There’s been a recall on cookies; they’re making people’s pants shrink.
I’m joking about the recall on cookies, but increased consumption is leading people to feel like their pants have shrunk. Why? We’re being pressured into eating too many, both directly and indirectly. Have you ever thought of how societal pressure has effected your eating? I’m sure most of us couldn’t be left alone in a room with a box of cookies and not want to eat one, or two, or the whole box. Since you’re reading this article, let’s assume (I’m hoping) you wouldn’t eat the whole box. For the sake of example, let’s say a friend of yours was in that room with you, and they started eating the box of cookies. Odds are you would start eating a few cookies with him or her just due to the fact that they were eating them. The odds of you over indulging would be even higher if he or she suggested you share the cookies with them. “What’s a couple of cookies?” one might ask you, to pressure you into eating them. Granted it’s more likely that you would have been able to resist the temptation if you were alone, but a mere suggestion will likely lead to you guiltily wiping crumbs off of your face before you know it.
Studies have shown that people eat more when with others versus eating alone.
Social norms also influence food choices and amount eaten. If a participant was told another was making a high-calorie or low-calorie choice, it increased the likelihood that they would tend to follow suit. It was also similar with the amount of food eaten, whether the person went back for seconds or pushed their plate away.
Direct pressure also has an effect on social eating.
A parent would likely be upset to find out that their kid was being bullied at school. Some parents may in fact be bullying others themselves though, and not even realize it. They are bullying their co-workers, family and friends by pushing them to eat unhealthy foods. Not to downgrade the severity of bullying in schools, but to make people aware of their unwanted and potentially harmful behavior. “Oh, a piece of cake isn’t going to kill you” someone might say. There’s nothing wrong with offering a piece of cake to someone, but it’s the pressure to eat it if someone really doesn’t want it. My goal and point is to make people aware of that fact, and of their possible sabotaging behavior towards others.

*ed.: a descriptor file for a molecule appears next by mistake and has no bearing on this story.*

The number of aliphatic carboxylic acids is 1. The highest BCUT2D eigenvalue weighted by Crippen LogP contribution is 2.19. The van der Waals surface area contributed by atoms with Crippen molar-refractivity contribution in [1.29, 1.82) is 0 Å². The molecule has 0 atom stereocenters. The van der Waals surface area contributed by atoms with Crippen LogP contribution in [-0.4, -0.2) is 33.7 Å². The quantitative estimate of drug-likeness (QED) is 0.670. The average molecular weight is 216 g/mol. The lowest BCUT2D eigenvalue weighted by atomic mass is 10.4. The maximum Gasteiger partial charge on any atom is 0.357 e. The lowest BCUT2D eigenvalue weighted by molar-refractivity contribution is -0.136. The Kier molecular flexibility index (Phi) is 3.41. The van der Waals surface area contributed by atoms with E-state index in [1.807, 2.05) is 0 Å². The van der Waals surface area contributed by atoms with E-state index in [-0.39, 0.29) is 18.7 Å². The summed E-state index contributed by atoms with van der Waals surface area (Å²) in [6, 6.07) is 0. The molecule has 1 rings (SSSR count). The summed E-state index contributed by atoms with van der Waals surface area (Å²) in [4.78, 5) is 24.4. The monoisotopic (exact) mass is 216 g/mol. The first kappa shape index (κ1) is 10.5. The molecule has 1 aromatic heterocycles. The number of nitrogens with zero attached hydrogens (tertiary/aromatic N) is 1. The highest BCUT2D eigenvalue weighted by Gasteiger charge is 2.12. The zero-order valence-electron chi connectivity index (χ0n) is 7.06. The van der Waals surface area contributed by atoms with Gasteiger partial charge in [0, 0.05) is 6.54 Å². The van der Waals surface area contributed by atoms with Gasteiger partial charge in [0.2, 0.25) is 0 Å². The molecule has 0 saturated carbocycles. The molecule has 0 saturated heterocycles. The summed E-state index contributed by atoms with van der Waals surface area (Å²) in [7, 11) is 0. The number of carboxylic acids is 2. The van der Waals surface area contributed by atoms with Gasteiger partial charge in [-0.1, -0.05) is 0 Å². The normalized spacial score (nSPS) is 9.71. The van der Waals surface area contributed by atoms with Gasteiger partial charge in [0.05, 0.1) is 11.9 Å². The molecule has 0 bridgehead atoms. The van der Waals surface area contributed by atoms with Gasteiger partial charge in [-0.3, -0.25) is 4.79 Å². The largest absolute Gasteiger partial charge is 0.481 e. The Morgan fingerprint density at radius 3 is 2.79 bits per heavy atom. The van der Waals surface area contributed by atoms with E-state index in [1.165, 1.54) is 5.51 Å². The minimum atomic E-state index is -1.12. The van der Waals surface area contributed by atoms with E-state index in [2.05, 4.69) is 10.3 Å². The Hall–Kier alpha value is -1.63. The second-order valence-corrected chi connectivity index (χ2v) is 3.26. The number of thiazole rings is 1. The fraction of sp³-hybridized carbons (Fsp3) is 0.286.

An innocent piece of cake for one could turn into a dieting disaster for others.
One turns into two, then three pieces and so on – and the habit that was so hard to break, the weight that was so hard to lose is gained back and then some. Unfortunately, if you’re one that wants to eat healthy or stick to a diet plan, you’re going to have to deal with diet sabotagers sooner or later.
What do you do when someone tries to pressure you into eating something you don’t want?
What if you just don’t want that piece of cake? You can say, “No, thank you but I don’t want any” or turn the tables and say “Why don’t’ you have another piece of cake?” Giving in and saying yes to a piece of cake when you don’t want it is likely due to a need for approval. It’s important to realize that this may have been a behavior of yours that contributed to your weight gain in the first place. Focus on self improvement versus seeking approval from others. It also helps to realize that diet sabotagers may be acting out of quilt, anger, shame or envy – they too may have a hard time saying no.